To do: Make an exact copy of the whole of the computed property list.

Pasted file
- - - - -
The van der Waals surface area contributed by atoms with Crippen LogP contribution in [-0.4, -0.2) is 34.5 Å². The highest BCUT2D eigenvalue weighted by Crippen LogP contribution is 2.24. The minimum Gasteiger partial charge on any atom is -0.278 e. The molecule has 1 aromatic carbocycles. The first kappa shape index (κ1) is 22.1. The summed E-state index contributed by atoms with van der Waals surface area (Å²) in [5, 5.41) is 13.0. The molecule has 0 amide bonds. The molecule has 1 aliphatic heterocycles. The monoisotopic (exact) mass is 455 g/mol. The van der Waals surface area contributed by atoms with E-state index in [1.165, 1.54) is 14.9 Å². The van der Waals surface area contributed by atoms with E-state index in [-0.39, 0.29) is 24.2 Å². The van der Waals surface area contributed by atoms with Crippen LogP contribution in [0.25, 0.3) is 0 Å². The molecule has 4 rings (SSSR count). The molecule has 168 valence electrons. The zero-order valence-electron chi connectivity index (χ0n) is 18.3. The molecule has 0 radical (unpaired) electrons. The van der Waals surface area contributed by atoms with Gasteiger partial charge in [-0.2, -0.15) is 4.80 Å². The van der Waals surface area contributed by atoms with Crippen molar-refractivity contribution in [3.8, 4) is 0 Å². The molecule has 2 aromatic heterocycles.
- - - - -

The van der Waals surface area contributed by atoms with Crippen LogP contribution in [-0.4, -0.2) is 34.5 Å². The highest BCUT2D eigenvalue weighted by Crippen LogP contribution is 2.24. The minimum Gasteiger partial charge on any atom is -0.278 e. The molecule has 1 aromatic carbocycles. The first kappa shape index (κ1) is 22.1. The summed E-state index contributed by atoms with van der Waals surface area (Å²) in [5, 5.41) is 13.0. The molecule has 0 amide bonds. The molecule has 1 aliphatic heterocycles. The monoisotopic (exact) mass is 455 g/mol. The van der Waals surface area contributed by atoms with E-state index in [1.165, 1.54) is 14.9 Å². The van der Waals surface area contributed by atoms with E-state index in [-0.39, 0.29) is 24.2 Å². The van der Waals surface area contributed by atoms with Crippen LogP contribution in [0.25, 0.3) is 0 Å². The molecule has 4 rings (SSSR count). The molecule has 168 valence electrons. The zero-order valence-electron chi connectivity index (χ0n) is 18.3. The molecule has 0 radical (unpaired) electrons. The van der Waals surface area contributed by atoms with Gasteiger partial charge in [-0.2, -0.15) is 4.80 Å². The van der Waals surface area contributed by atoms with Crippen molar-refractivity contribution in [3.8, 4) is 0 Å². The molecule has 2 aromatic heterocycles.